The most important thing I learned from fast.ai wasn’t about deep learning, it was about teaching.
It’s better to teach top down. Here’s how you do it:
Show an important real world problem
Share a practical and complete solution to that problem
Progressively dig deeper into that solution to refine the understanding
I give machine learning trainings to professionals. And I’ve found the top-down approach effective for this target audience. Here’s why:
If you teach top-down you deliver most of the value in the first hours of the training.
This is especially important for training managers.
These are the people who hire the trainers. They don’t want to spend a lot of money on a course where only a fraction of their colleagues will learn something that’s of value to their organization.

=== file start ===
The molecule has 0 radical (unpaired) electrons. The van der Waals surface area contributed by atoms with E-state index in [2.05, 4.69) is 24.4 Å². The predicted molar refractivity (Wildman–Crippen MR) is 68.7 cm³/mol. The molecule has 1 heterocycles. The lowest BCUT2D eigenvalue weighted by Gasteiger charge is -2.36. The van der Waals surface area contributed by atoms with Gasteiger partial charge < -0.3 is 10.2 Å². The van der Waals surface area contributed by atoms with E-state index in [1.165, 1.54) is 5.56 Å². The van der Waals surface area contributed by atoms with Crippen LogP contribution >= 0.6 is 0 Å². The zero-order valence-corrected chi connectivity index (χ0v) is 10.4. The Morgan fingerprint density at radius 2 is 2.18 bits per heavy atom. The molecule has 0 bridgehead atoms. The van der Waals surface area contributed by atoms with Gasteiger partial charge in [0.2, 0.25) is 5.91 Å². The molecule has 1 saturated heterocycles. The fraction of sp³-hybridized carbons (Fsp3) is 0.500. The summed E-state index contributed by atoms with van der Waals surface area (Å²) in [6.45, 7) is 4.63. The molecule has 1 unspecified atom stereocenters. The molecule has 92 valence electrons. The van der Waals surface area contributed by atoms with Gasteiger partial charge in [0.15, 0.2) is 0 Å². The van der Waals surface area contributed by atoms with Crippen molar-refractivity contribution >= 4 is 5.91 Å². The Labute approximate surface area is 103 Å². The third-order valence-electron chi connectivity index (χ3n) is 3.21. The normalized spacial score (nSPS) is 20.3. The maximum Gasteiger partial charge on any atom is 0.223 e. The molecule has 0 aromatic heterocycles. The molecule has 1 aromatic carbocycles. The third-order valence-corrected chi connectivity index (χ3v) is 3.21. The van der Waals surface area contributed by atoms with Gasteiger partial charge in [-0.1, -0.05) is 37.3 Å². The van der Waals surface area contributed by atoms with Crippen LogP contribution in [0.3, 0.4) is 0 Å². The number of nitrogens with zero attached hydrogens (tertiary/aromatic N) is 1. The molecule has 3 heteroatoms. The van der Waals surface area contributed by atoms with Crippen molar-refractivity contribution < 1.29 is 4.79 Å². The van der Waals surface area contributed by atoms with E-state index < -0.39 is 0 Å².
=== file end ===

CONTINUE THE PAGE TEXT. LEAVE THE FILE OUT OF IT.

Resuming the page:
Imagine teaching bottom-up. If some learners get stuck on an exercise then you’re in trouble, because helping the slowest means you could risk all learners not achieving the learning goal.
Teaching top-down means that you get breathing room immediately after you get your learners across the first hurdle.
Also, because the learners who’ve already “gotten it” are more happy to help the others too. They’ve gotten most of the value of the training. So they’re not racing towards the end anymore.
You can help those who need it most without forgetting about the others.
Face it. Not everyone signs up for professional trainings because they want to. Some people get sent to these trainings.
Starting with practical examples is a great way to engage them.
Progressively harder questions, especially ones aimed at critiquing the techniques they’ve just been taught are a nice trick to keep them on board.
…And the try-hards 🤩? They can just go deeper and deeper. There’s no end.
React on 🐦twitter.